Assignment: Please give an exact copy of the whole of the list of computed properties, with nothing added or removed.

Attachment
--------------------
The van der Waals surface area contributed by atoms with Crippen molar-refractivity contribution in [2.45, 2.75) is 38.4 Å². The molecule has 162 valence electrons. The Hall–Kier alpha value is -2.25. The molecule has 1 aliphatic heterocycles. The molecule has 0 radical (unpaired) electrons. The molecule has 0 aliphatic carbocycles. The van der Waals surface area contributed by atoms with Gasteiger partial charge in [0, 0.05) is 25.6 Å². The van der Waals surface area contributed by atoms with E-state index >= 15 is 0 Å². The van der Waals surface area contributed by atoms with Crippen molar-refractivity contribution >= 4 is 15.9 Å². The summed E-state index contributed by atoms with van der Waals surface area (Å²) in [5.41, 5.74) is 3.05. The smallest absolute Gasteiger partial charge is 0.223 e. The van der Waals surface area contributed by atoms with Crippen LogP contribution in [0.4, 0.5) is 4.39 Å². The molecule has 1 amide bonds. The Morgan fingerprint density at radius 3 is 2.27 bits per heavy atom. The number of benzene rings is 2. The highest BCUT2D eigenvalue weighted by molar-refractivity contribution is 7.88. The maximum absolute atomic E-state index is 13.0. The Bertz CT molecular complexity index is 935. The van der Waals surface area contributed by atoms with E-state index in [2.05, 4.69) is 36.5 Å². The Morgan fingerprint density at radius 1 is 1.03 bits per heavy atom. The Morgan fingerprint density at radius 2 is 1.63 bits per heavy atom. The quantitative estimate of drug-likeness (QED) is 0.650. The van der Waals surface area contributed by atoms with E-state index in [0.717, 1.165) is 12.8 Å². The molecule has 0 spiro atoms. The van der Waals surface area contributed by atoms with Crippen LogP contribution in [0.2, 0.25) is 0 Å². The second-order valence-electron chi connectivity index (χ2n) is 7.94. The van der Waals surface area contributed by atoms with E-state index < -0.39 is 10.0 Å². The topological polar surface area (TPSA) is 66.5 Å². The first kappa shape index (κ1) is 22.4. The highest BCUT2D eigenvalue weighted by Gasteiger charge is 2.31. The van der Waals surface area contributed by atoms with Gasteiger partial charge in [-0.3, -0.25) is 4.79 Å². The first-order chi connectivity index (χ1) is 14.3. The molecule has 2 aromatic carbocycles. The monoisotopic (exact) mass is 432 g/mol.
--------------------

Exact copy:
The van der Waals surface area contributed by atoms with Crippen molar-refractivity contribution in [2.45, 2.75) is 38.4 Å². The molecule has 162 valence electrons. The Hall–Kier alpha value is -2.25. The molecule has 1 aliphatic heterocycles. The molecule has 0 radical (unpaired) electrons. The molecule has 0 aliphatic carbocycles. The van der Waals surface area contributed by atoms with Gasteiger partial charge in [0, 0.05) is 25.6 Å². The van der Waals surface area contributed by atoms with E-state index >= 15 is 0 Å². The van der Waals surface area contributed by atoms with Crippen molar-refractivity contribution >= 4 is 15.9 Å². The summed E-state index contributed by atoms with van der Waals surface area (Å²) in [5.41, 5.74) is 3.05. The smallest absolute Gasteiger partial charge is 0.223 e. The van der Waals surface area contributed by atoms with Crippen LogP contribution in [0.4, 0.5) is 4.39 Å². The molecule has 1 amide bonds. The Morgan fingerprint density at radius 3 is 2.27 bits per heavy atom. The number of benzene rings is 2. The highest BCUT2D eigenvalue weighted by molar-refractivity contribution is 7.88. The maximum absolute atomic E-state index is 13.0. The Bertz CT molecular complexity index is 935. The van der Waals surface area contributed by atoms with E-state index in [2.05, 4.69) is 36.5 Å². The Morgan fingerprint density at radius 1 is 1.03 bits per heavy atom. The Morgan fingerprint density at radius 2 is 1.63 bits per heavy atom. The quantitative estimate of drug-likeness (QED) is 0.650. The van der Waals surface area contributed by atoms with E-state index in [0.717, 1.165) is 12.8 Å². The molecule has 0 spiro atoms. The van der Waals surface area contributed by atoms with Crippen LogP contribution in [0.2, 0.25) is 0 Å². The second-order valence-electron chi connectivity index (χ2n) is 7.94. The van der Waals surface area contributed by atoms with E-state index < -0.39 is 10.0 Å². The topological polar surface area (TPSA) is 66.5 Å². The first kappa shape index (κ1) is 22.4. The highest BCUT2D eigenvalue weighted by Gasteiger charge is 2.31. The van der Waals surface area contributed by atoms with Gasteiger partial charge in [-0.3, -0.25) is 4.79 Å². The first-order chi connectivity index (χ1) is 14.3. The molecule has 2 aromatic carbocycles. The monoisotopic (exact) mass is 432 g/mol.